24 Achieving long term compliance. Active Managerial Control Active Managerial Control On-site correction. On-site correction. Standard operating procedures. Standard operating procedures. Closing conference. Closing conference.

25 FDA Standardization & Certification of Retail Food Inspection Offices

26 Standardization of Food Inspection Officers audited on performance audited on performance not intended to provide basic training to individual candidates not intended to provide basic training to individual candidates promote uniformity promote uniformity lack of training programs for food inspectors lack of training programs for food inspectors

27 Standardization of Food Inspection Officers 8 joint field inspections of food establishments 8 joint field inspections of food establishments risk control plan risk control plan process flow charts process flow charts verification of existing Hazard Analysis Critical Control Point Plan (HACCP) verification of existing Hazard Analysis Critical Control Point Plan (HACCP)

28 Standardization of Food Inspection Officers The standard evaluates the candidate on: 1. Foodborne Illness Risk Factors 2. Good Retail Practices 3. HACCP 4. Inspection Equipment 5. Communication

29 Standardization of Food Inspection Officers Score is based on agreements with standard. Score is based on agreements with standard. Passing Passing - risk factors- 90%, 11 or less disagreements - GRPs- 85% agreement on GRPs, 5 or less disagreements

30 Unsatisfactory performance cannot meet the requirements cannot meet the requirements additional training additional training Conference for Food Protection has published a Field Training Manual for Regulatory Retail Food Safety Inspection Officers. Conference for Food Protection has published a Field Training Manual for Regulatory Retail Food Safety Inspection Officers.

31 Foodborne Illness Common Pathogens

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33 CDC- Top 5 pathogens causing foodborne illnesses- Norovirus Salmonella nontyphoidal Clostridium perfringens Campylobacter spp. Staphylcoccus aureus

34 Change in E. coli O157 & Salmonella infection, 1996–2010 Source: Foodborne Diseases Active Surveillance Network, 2010.

35 Changes in Foodborne Illness Decrease Decrease - Campylobacter -27% - Listeria -38% - E. Coli O % - Shigella -57% - Yersinia -52% Increase Increase - Vibrio +115 % - Vibrio +115 %

36 Local Gastrointestinal Illness Outbreaks Salmonella Enteritidis Salmonella Enteritidis Salmonella Typhimurium Salmonella Typhimurium Bacillus cereus Bacillus cereus Shigella Shigella Norovirus- Norovirus- Frozen Oysters Korean Import Unknown Illnesses Unknown Illnesses

37 Onset Time of Common GI/Foodborne Illnesses Salmonella: 6-48 hrs Salmonella: 6-48 hrs Listeria: 9-48 hrs GI, 2-6 weeks for invasive disease Listeria: 9-48 hrs GI, 2-6 weeks for invasive disease Norovirus: hrs. 2-5 days Campylobacter: 2-5 days Shigella: 4-7 days

38 Symptoms of Common GI/Foodborne Illness Salmonella: Diarrhea, fever, abdominal cramps, vomiting Shigella: cramps, fever, & diarrhea. Stools contain blood & mucus Norovirus: Nausea, vomiting, cramping, diarrhea, fever, headache. Campylobacter: Vomiting, diarrhea, blurred vision, double vision, difficulty in swallowing, muscle weakness. respiratory failure & death Listeria: Fever, muscle aches, & nausea or diarrhea.

39 Foods associated w/ Salmonella Outbreaks Foods associated with Salmonella outbreaks*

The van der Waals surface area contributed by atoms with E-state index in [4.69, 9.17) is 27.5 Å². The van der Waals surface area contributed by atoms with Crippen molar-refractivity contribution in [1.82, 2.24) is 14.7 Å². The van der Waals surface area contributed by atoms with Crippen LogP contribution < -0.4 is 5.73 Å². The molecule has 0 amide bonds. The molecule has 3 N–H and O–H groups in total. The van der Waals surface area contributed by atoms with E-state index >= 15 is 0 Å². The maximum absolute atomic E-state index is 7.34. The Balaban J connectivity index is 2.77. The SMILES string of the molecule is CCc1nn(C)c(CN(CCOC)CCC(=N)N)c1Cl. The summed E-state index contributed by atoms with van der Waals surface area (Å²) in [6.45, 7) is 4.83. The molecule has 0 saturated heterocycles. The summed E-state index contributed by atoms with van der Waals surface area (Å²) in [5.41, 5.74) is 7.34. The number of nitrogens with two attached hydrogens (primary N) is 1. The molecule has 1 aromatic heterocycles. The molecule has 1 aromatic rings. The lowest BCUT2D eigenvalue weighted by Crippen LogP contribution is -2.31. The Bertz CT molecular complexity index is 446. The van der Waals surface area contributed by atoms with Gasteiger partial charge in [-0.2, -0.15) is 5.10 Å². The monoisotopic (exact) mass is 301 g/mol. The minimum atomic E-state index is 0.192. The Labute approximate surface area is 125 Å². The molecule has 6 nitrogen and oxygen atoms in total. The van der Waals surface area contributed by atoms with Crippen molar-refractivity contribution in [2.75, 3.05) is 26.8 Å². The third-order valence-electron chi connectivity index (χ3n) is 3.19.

40 Food Source of Common Food Borne Illness Campylobacter: Improperly canned foods, home-canned vegetables, fermented fish, baked potatoes in aluminum foil. Listeria: Unpasteurized milk, soft cheeses made with unpasteurized milk, ready-to-eat deli meats

41 Source of Common Food Borne Illness Shigella: Raw produce, contaminated drinking water, uncooked foods & cooked foods that are not reheated after contact with an infected food handler Norovirus: Raw produce, contaminated drinking water, uncooked foods & cooked foods that are not reheated after contact with an infected food handler; shellfish from contaminated waters

42 Listeria- High Risk Groups Pregnant women, fetuses & newborns Pregnant women, fetuses & newborns weakened immune systems weakened immune systems People with cancer, diabetes, alcoholism, liver or kidney disease People with cancer, diabetes, alcoholism, liver or kidney disease AIDS AIDS Older adults Older adults

43 Listeria- High Risk Groups “Do Not Eat” Hot dogs, luncheon meats, cold cuts, unless they are heated to an internal temperature of 165ºF Pate or meat spreads Raw milk & soft cheese from raw milk Refrigerated smoked seafood

44 Prevention of Foodborne Illness- Handwashing “Handwashing is the single most important prevention step for reducing disease transmission.”- Center for Disease Control “Handwashing is the single most important prevention step for reducing disease transmission.”- Center for Disease Control Handwashing reduces the spread of microorganisms. Handwashing reduces the spread of microorganisms.

45 Prevention of Foodborne Illness Wash hands Wash hands Clean/Sanitize/Disinfect equipment & clothing Clean/Sanitize/Disinfect equipment & clothing Wash fruits & vegetables Wash fruits & vegetables Date mark Date mark Avoid cross contamination Avoid cross contamination Refrigerate Refrigerate Cook raw animal products properly Cook raw animal products properly Ill people should not prepare food Ill people should not prepare food Careful w/ HSP Careful w/ HSP

46 Challenges to Tracking Foodborne Illness Public’s lack of understanding of foodborne illness Public’s lack of understanding of foodborne illness lack of healthcare lack of healthcare medical cost medical cost No specific diagnosis No specific diagnosis person-to-person or foodborne person-to-person or foodborne stereotypes stereotypes